ERIE, Pa. — Tuba Christmas flips the script for low-brass musicians: For one ribbon-and-tinsel Saturday matinee, they are promoted to the front row of the stage.
“For this one concert,” said Gary Viebranz, teaching professor of music and director of instrumental ensembles at Penn State Behrend, “everybody gets to play the melody. Everybody gets to play harmony. And the players rise to that.”
Tuba Christmas debuted at Rockefeller Plaza in 1974. The first program was produced by Harvey Phillips, who played circus gigs before earning a spot in the U.S. Army Field Band. He later studied at Julliard.
Phillips staged the first Tuba Christmas concert to honor his former tuba teacher, William J. Bell, who was born on Christmas Day in 1902. He opened it only to low-brass musicians: tuba, baritone and euphonium players.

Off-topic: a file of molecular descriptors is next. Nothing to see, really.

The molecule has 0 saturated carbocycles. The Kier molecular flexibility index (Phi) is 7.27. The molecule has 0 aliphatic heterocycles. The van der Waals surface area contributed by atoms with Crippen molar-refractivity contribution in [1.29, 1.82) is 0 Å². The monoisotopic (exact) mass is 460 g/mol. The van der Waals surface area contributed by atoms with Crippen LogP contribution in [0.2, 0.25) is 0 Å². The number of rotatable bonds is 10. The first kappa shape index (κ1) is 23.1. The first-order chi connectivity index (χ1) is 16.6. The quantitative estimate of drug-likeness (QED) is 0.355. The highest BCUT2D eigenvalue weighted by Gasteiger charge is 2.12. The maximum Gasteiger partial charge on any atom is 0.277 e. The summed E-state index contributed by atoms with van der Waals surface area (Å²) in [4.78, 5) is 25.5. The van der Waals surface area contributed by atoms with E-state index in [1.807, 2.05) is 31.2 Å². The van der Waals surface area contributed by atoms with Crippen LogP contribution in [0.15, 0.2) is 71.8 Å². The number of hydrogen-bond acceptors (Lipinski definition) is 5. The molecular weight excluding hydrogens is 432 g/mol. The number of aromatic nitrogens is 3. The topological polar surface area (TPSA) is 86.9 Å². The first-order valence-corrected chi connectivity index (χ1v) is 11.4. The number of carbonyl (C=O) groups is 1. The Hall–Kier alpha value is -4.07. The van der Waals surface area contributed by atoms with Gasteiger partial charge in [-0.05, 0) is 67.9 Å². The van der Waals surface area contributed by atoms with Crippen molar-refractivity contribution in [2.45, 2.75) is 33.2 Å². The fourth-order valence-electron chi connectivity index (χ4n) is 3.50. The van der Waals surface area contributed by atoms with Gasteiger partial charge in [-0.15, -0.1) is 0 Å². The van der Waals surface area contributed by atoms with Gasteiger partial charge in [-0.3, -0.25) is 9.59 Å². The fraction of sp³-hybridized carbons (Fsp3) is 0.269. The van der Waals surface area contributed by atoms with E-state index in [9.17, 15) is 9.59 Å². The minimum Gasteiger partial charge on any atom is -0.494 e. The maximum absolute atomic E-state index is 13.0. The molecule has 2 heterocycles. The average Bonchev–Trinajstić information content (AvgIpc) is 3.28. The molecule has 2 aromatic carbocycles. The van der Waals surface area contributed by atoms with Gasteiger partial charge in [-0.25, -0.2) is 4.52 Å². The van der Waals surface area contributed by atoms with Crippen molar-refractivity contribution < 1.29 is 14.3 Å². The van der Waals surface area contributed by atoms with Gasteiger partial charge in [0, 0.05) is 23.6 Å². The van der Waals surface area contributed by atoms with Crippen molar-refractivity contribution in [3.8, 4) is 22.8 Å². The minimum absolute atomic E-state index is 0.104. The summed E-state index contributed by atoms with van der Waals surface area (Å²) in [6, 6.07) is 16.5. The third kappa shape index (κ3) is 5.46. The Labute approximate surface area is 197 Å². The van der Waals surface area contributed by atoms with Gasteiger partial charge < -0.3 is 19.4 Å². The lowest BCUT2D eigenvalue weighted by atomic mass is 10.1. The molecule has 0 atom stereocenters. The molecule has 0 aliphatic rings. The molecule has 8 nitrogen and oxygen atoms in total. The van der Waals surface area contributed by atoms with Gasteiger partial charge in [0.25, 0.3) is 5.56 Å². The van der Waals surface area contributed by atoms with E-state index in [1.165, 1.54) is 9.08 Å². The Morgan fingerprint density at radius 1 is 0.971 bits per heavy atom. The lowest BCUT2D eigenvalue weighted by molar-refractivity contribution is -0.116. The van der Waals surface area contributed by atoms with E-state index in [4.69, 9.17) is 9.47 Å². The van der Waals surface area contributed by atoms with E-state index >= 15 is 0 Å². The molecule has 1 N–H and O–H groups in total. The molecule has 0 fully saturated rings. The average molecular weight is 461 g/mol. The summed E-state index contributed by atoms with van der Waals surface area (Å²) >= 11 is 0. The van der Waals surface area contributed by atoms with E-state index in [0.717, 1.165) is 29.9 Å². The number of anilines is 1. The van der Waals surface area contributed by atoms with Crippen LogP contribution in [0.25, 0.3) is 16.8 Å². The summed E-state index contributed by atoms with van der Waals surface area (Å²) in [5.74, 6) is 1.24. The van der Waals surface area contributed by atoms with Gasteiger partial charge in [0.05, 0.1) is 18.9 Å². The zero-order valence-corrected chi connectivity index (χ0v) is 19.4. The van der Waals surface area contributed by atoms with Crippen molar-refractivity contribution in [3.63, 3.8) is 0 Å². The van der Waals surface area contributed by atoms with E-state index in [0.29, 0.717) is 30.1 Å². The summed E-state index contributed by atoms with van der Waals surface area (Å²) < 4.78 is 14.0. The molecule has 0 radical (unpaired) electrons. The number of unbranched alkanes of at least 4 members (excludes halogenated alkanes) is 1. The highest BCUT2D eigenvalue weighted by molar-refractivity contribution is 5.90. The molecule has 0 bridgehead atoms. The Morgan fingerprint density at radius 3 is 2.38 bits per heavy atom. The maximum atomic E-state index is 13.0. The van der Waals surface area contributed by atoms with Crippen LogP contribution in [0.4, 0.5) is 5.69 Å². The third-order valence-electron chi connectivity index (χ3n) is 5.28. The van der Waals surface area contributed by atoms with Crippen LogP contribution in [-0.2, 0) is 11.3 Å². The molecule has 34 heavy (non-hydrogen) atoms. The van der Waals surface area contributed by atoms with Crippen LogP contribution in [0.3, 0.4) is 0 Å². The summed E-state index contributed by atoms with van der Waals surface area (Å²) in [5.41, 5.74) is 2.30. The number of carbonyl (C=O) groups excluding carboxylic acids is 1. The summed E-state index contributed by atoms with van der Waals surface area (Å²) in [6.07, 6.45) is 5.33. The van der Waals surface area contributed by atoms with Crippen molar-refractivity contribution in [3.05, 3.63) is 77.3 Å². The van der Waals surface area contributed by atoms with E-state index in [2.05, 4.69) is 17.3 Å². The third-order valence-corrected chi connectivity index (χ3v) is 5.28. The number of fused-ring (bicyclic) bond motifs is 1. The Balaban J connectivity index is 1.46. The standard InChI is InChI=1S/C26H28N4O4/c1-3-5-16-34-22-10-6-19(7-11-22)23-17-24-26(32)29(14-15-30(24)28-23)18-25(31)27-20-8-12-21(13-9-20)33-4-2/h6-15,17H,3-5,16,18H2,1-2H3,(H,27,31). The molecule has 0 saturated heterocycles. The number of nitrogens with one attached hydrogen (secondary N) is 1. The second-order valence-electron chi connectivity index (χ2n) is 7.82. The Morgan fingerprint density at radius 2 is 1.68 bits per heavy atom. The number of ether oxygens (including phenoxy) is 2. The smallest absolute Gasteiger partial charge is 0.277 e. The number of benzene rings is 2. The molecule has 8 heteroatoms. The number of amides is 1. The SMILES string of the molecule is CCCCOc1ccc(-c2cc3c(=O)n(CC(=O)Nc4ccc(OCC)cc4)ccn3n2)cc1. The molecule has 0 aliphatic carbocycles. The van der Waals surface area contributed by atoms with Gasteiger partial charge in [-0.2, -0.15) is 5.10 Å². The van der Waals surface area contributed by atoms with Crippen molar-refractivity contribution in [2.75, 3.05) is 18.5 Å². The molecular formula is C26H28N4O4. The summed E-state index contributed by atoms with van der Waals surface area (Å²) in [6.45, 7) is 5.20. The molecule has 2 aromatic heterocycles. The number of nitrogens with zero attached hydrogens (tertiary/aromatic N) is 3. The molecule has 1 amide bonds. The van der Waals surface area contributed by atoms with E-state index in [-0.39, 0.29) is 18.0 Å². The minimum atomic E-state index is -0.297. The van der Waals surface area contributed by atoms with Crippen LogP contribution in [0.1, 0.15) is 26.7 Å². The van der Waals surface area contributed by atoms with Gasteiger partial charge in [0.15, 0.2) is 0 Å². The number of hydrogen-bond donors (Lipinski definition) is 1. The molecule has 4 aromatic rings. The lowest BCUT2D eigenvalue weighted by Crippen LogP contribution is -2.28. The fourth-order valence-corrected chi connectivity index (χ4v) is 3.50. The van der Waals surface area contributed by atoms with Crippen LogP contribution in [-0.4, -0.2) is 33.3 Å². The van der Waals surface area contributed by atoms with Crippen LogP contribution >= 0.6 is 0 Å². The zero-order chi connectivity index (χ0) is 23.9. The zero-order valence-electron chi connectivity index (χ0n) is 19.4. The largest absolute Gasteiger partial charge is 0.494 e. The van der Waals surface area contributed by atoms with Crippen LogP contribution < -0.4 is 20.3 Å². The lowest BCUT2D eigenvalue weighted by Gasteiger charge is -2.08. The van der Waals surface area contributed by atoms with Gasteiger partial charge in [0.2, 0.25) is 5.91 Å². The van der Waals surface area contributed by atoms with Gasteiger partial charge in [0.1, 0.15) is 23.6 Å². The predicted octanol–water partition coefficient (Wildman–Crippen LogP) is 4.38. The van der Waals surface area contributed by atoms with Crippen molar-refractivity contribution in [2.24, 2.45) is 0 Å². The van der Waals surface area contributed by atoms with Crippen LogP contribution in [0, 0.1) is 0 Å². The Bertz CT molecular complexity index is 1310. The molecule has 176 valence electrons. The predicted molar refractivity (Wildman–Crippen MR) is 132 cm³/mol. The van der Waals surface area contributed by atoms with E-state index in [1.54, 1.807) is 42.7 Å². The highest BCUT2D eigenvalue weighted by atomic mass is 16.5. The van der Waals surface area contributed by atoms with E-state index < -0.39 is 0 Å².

Today, there are more than 190 Tuba Christmas concerts, all produced with support from the Harvey Phillips Foundation. Erie’s concert is staged at Penn State Behrend; this year’s performance will be held Saturday, Dec. 11, at the Junker Center. The “Fum, Fum, Fum” begins at noon.
Tuba Christmas twists tradition in one other way: Admission is free, but the musicians have to pay. Registration, which begins at 11:15 a.m., is $10.
It’s a makeshift orchestra, but many of the players return every year. One drives up from South Carolina.
They come for the songs — “O Christmas Tree,” “Joy to the World,” and “God Rest Ye Merry, Gentlemen” are in this year’s repertoire — but also for fellowship.
“Low-brass players tend to have a good sense of humor and a real love of what they do,” Viebranz said. “There’s a real camaraderie there.”